Thursday, January 13, 2022

January 13th is Freedom Defenders' Day in Lithuania: Remembering the successful nonviolent defense of Vilnius from Soviet tanks, and the 14 who died

 Remembering Lithuania's Freedom Defenders.

Group of Lithuanians block a Russian tank outside of Press House in Vilnius two days prior to attack by Russian forces on the TV tower during which 14 people died, January 1991. REUTERS/Peter Andrews

Lithuania has a long and important history. Today is one of those days that require remembrance. Vilnius has designated January 13th as Freedom Defenders' Day, in honor of the Lithuanian civilians who stood down Soviet forces in Vilnius. This was a non-violent victory over brute force that Putin, and other dictators would like to rewrite and disappear from the history books. This is why it is so important to remember.

On January 11, 1991 Soviet tanks had stormed Vilnius to stop Lithuanian independence taking the National Defense Department and the Press House. Crowds of Lithuanians gathered around important national institutions to block the advance of the Russian tanks. On January 13th the Soviet invaders attacked the Vilnius TV tower killing 14 Lithuanians and wounding many more. It did not have the desired effect. 

31 years ago on January 13, 1991, Lithuania declared its intention to be an independent state. Decades later the courage and sacrifice of those who were killed and wounded, nonviolently defending the Vilnius TV tower continue to be remembered and honored.

The President of the Republic of Lithuania Gitanas Nausėda today paid homage to Freedom Defenders that "stood unarmed against Soviet tanks defending independence and freedom."

Lithuania's history stretches back many centuries, and its people are distinct and separate from their Russian neighbors.  

The present day territory of Lithuania has been populated all the way back to 12,000 BC.  Between the 5th and 8th centuries tribal groups arrived, among them were the Lithuanians. The name Lithuania first appeared in 1009 in a written account of the St. Bruno Mission. The Grand Duchy of Lithuania (Magnus Ducatus Lithuaniae) appeared in world maps, on July 6, 1253 with the coronation of Mindaugas, ruler of  a unified Lithuania. Over the next five hundred years Lithuania would prosper and achieve great things, but in 1795 this Baltic state was occupied by Tsarist Russia, and would reappear on the map of Europe 123 years later on February 16, 1918.  Restored Lithuania 100 described the events  that led to this Baltic country rejoining the family of nations in the midst of World War One.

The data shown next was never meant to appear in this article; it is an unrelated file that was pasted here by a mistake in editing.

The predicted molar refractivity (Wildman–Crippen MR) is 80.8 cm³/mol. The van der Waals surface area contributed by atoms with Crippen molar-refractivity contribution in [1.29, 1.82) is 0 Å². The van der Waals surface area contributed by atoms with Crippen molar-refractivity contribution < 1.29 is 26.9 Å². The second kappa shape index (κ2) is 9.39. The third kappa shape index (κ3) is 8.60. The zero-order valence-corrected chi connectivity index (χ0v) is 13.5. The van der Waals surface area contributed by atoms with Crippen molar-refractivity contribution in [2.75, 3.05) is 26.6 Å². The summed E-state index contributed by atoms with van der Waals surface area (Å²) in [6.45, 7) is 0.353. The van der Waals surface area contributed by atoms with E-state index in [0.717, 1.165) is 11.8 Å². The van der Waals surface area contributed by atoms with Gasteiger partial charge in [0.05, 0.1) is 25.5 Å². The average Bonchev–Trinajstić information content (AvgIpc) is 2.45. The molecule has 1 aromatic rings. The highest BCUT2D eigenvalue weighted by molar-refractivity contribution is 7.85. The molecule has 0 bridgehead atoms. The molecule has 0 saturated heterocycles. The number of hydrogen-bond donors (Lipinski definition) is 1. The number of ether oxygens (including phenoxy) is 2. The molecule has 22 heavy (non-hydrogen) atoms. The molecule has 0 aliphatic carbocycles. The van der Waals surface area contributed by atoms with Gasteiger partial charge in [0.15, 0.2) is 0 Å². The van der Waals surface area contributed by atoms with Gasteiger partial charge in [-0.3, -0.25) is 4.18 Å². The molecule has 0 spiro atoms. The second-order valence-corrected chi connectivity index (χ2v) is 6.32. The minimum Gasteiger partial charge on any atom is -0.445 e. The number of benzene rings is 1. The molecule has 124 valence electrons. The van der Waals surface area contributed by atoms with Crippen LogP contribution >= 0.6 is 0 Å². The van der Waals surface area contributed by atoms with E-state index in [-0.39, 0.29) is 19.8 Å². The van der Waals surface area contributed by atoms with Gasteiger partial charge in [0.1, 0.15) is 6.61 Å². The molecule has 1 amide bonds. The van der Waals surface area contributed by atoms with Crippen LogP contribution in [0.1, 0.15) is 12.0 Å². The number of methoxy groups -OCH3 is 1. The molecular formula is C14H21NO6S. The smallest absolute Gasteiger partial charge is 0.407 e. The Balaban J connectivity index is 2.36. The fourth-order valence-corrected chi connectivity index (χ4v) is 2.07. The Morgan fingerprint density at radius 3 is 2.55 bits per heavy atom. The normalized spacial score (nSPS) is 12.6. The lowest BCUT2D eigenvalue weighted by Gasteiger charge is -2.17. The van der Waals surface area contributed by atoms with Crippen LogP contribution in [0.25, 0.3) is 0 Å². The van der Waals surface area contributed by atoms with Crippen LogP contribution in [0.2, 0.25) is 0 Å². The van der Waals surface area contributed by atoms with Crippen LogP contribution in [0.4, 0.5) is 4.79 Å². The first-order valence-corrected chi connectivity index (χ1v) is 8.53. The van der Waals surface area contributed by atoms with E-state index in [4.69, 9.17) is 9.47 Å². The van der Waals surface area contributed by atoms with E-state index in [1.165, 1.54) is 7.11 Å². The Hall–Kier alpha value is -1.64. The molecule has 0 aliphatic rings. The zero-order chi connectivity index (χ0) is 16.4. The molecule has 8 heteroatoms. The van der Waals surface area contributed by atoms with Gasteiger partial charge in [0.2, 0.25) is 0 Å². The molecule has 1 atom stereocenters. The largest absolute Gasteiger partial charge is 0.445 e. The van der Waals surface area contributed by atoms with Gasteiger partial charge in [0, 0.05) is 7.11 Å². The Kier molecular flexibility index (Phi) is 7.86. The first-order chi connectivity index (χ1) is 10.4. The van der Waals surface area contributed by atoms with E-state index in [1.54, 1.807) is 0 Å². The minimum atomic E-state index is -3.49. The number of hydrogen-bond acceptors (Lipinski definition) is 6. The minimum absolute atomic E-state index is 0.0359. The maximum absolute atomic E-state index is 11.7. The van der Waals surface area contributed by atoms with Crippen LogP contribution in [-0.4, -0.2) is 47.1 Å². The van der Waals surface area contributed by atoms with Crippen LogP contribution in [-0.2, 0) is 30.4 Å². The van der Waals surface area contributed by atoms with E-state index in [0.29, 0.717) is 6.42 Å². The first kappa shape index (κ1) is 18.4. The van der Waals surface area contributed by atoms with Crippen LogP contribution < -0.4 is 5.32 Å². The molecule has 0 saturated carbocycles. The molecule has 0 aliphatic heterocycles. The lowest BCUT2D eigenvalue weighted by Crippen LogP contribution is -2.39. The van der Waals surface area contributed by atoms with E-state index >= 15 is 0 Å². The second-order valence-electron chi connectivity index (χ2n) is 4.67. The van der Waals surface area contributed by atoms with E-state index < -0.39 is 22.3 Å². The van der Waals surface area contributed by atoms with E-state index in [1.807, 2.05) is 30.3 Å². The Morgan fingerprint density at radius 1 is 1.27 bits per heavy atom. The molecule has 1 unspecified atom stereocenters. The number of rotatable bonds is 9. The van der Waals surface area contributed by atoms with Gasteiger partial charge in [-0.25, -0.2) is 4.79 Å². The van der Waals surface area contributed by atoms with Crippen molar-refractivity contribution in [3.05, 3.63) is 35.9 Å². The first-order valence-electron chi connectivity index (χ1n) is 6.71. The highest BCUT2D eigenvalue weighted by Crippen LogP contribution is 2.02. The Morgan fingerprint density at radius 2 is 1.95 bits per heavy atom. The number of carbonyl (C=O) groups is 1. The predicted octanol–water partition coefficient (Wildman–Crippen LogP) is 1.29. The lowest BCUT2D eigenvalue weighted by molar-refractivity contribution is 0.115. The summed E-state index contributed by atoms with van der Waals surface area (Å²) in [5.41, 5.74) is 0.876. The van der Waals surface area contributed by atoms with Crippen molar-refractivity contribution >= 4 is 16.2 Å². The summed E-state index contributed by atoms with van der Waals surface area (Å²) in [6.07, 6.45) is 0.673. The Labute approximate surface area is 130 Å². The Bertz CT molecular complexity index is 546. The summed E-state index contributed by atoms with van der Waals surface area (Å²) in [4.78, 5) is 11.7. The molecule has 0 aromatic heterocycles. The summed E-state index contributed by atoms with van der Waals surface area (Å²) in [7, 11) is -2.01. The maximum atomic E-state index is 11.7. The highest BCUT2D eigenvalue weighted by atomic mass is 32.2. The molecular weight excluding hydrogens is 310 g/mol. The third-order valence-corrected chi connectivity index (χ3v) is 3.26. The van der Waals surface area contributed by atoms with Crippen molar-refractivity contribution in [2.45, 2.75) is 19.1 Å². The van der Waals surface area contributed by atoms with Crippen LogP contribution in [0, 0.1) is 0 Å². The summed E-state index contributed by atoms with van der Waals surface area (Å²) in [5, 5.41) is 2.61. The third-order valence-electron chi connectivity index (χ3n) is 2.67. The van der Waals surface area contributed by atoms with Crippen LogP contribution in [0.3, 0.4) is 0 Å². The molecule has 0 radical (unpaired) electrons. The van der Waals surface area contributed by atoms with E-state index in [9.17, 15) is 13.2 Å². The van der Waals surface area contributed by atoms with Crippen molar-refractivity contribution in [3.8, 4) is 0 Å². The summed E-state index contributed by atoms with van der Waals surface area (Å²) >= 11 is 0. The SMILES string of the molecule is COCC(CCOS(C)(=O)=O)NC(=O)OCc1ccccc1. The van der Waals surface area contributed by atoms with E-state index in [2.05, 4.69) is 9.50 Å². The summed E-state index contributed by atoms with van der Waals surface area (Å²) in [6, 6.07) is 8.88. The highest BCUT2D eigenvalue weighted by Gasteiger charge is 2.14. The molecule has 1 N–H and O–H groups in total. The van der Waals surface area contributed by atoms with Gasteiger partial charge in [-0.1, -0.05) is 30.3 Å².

On 16 February 1918, 20 courageous, determined and trusted representatives of the Lithuanian nation signed the Act of Independence of Lithuania “re-establishing an independent state, based on democratic principles, with Vilnius as its capital city, severing all previous links with other states.” Having withstood the fight for independence against Bolsheviks and Polish invaders, Lithuania sealed its parliamentary democracy in the Constituent Assembly (Steigiamasis Seimas) in 1920.

This new period of freedom would be short lived. On June 15, 1940 the Soviet Union annexed Lithuania in the midst of the Second World War. The Soviet Union had allied with Nazi Germany on August 23, 1939 in a "non-aggression pact" that plotted the conquest and division of Poland and carved up spheres of influence that placed Lithuania in the Soviet sphere.  

Following the defeat of Nazi Germany in May 1945 the Soviet Union consolidated its Eastern European empire and reaffirmed its annexation of the Baltic states, including Lithuania. Forty four years later the nonviolent movement that had emerged years earlier in Poland at the Gdansk shipyards, along with new Soviet leadership reluctant to engage in new blood baths to maintain its rule, led to the beginning of the unraveling of the Soviet empire that on August 23, 1989 resulted in mass nonviolent protests across Estonia, Latvia, and Lithuania that became known as the Baltic Way.

However, Soviet designs on the Baltic states did not end in 1989, and if not for those Lithuanians who defended freedom 31 years ago on January 13, 1991 the world would not be observing three decades of Baltic independence. These nonviolent moments in 1989 and 1991 changed world history and these freedom defenders are rightfully remembered and celebrated.

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